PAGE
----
(The Golden Beetle)
(Segundo de Chomón; 1907)

The Art of the Panel: DC #16


from Ordeal By Fire
(by Jack Miller and Joe Certa)
(Detective Comics #239; January, 1957)

The Art of the Centerfold #51


Dinah Willis (Miss December, 1965)

Signs and Meaning in Cinema #31


Signs: The Cat Burglar
(William Witney; 1961)

Shutterbugs #6


Tazio Secchiaroli

They Were Collaborators #584


Otto Preminger and Billy Wilder

The Fair: Peace Through Understanding #5


Original Caption:

New York -- Members of the Russian Moisevev Ballet Company perform one of their vigorous numbers high above the New York World's Fair, during their visit to the New York State Tower. Vasili Savin tries a few steps on the railing, while Nina Mikhailova and Natolia Bobeova prefer to play it safe below him. The 110-member Moisyev Company returns to Moscow at the conclusion of the current engagement at Madison Square Garden. (1965)

What's Up With the Updates?

Frequent, long term visitors to this blog no doubt have noticed that we here at Gunslinger endeavor to update this blog every day. Granted, there is no mandate to do so; no requirement from without; and I'm certain a vast number of people would prefer that it not be updated at all. But since I have nothing more . . . substantive to offer our visitors in its stead, the inner compulsion to accumulate entries is perhaps greater than it otherwise would be.

This, in case you were wondering, is my roundabout way of apologizing for the absence of new content; particularly in the last two days. I wish I could tell you that my hands had been smashed to oatmeal, thus hampering me physically. In truth, I can only say that events in the last few days have conspired to incinerate both my will and my energy. It is the only excuse I have, but it has the added benefit of being true. Call it burnout; call it what you will. I just ain't got it in me at the moment; though I'm sure before long I'll snap back into the delusional mindset that, despite everything, keeps me running this thing like five-handed clockwork.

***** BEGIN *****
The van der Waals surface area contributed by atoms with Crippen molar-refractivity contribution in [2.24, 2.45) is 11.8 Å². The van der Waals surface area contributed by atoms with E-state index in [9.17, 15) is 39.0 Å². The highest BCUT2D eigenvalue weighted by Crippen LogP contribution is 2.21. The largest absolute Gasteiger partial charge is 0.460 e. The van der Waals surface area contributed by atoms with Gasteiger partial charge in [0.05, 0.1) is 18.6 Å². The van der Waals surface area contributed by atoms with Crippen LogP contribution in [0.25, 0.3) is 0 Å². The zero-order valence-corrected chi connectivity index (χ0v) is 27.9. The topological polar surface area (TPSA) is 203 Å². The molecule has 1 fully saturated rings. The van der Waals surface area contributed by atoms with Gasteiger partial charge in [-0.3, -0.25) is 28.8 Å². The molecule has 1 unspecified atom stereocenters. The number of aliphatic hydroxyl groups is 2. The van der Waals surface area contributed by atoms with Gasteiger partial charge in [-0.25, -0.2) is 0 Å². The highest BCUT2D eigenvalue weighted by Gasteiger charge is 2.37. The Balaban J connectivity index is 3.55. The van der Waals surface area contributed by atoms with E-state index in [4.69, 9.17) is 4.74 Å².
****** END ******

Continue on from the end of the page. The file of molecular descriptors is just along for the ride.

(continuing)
That is all

Men of the West #37


Andy Devine

Seminal Image #951


The Trigger Effect
(David Koepp; 1996)

This Week's Weegee #63

The Art of Jazz #98


Vince Guaraldi Trio
(Fantasy Records; 1956)

Artists in Action #515


Fred Allen wrestles with technology

The Present Day Composer #79


Bob Marley (1945-1981)

The Gunslinger Guide to Julie Christie #6

Tricky: Scenes from a Life #86


Reliving the glory days of the Hiss Case, Tricky examines imaginary
microfilm in public (1958)

The Art of Cinema #405


Watermelon Man
(Melvin Van Peebles; 1970)

Ziegfeld Girls #16


Original Caption:

Heat Drives Follies Girls to Roof for Rehearsals.

New York -- Pearl Eaton, Marie Wallace and Leonore Baron, members of the Ziegfeld Follies Company, give pedestrians on the streets below a couple of eyes-full while they go through their daily rehearsals on the roof of the New Amsterdam Theater. The extreme heat made it necessary for the girls to be put through their paces in the open. (1922)